A newly discovered ransomware family is generating a different encryption key for each of the encrypted files but saves none of them, thus making data recovery impossible.
Dubbed Thanatos, the malware was discovered by MalwareHunterTeam and already analyzed by several other security researchers.
When encrypting files on a computer, the malware appends the .THANATOS extension to them. After completing the encryption, the malware connects to a specific URL to report back, thus allowing attackers to keep track of the number of infected victims.
The malware also generates an autorun key to open the ransom note every time the user logs in. In that note, the victim is instructed to send $200 to a listed crypto-coin address. Victims are also instructed to contact the attackers via email to receive a decryption program.
Thanatos’ operators allow victims to pay the ransom in Bitcoin, Ethereum, or Bitcoin Cash, thus becoming the first ransomware to accept Bitcoin Cash payments, Bleeping Computer’s Lawrence Abrams points out.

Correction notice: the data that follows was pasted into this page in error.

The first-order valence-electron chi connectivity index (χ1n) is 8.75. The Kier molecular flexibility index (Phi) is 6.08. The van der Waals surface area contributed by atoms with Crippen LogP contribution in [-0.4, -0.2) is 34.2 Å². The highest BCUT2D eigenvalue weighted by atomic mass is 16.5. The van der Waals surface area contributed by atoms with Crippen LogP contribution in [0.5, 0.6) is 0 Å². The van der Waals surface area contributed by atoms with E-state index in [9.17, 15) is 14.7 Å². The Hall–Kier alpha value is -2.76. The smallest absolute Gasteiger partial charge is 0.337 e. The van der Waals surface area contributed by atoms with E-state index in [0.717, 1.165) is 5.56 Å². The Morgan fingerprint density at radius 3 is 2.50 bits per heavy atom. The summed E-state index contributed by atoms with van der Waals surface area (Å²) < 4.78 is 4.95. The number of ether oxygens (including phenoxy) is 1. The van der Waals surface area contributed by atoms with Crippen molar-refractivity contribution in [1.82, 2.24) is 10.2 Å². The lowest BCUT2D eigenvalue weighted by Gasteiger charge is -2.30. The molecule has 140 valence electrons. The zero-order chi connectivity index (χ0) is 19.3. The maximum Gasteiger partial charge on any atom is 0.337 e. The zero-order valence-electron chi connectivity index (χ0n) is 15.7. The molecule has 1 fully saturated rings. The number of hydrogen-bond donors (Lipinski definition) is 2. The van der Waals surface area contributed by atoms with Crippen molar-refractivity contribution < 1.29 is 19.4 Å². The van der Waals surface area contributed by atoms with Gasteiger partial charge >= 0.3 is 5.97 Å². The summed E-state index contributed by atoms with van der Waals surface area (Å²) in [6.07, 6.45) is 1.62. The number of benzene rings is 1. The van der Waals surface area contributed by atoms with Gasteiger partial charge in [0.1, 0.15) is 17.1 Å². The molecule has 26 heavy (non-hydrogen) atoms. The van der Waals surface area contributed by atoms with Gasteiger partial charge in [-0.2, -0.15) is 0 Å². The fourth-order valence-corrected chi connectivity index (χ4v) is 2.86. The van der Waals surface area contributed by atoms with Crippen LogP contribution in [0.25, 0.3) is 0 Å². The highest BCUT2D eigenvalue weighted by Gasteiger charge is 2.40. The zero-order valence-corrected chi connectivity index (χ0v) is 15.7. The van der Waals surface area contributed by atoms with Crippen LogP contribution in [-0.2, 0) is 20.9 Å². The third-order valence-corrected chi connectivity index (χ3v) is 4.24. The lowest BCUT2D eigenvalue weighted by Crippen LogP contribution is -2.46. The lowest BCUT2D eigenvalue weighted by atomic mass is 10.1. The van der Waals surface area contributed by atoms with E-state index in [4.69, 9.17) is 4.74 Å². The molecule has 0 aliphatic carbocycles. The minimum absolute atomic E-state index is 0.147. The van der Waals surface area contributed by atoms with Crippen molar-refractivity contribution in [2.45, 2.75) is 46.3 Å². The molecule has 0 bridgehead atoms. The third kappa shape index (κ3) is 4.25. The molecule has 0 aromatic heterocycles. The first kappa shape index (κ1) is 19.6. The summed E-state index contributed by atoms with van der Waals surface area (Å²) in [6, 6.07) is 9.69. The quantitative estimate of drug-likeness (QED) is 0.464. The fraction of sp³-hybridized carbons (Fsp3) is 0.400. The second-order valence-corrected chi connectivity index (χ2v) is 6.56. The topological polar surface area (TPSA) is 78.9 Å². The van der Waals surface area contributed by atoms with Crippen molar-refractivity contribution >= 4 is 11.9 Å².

The issue with the new ransomware is that it, because it doesn’t save the encryption keys, files cannot be decrypted normally. However, victims don’t know that and might end up paying the ransom in the hope they can recover their files.
The good news regarding Thanatos, however, is that there might be a way to brute force the encryption keys, at least this is what security researcher Francesco Muroni suggests. However, this process would take a long time and would require for it to be a common file type with a known magic header.
Because of the botched encryption process, it is recommended to avoid paying the ransom if infected with Thanatos. Of course, this applies to every ransomware infection. It is also recommended to always keep applications up to date, and to use a security program capable of preventing this type of malware from compromising your systems.
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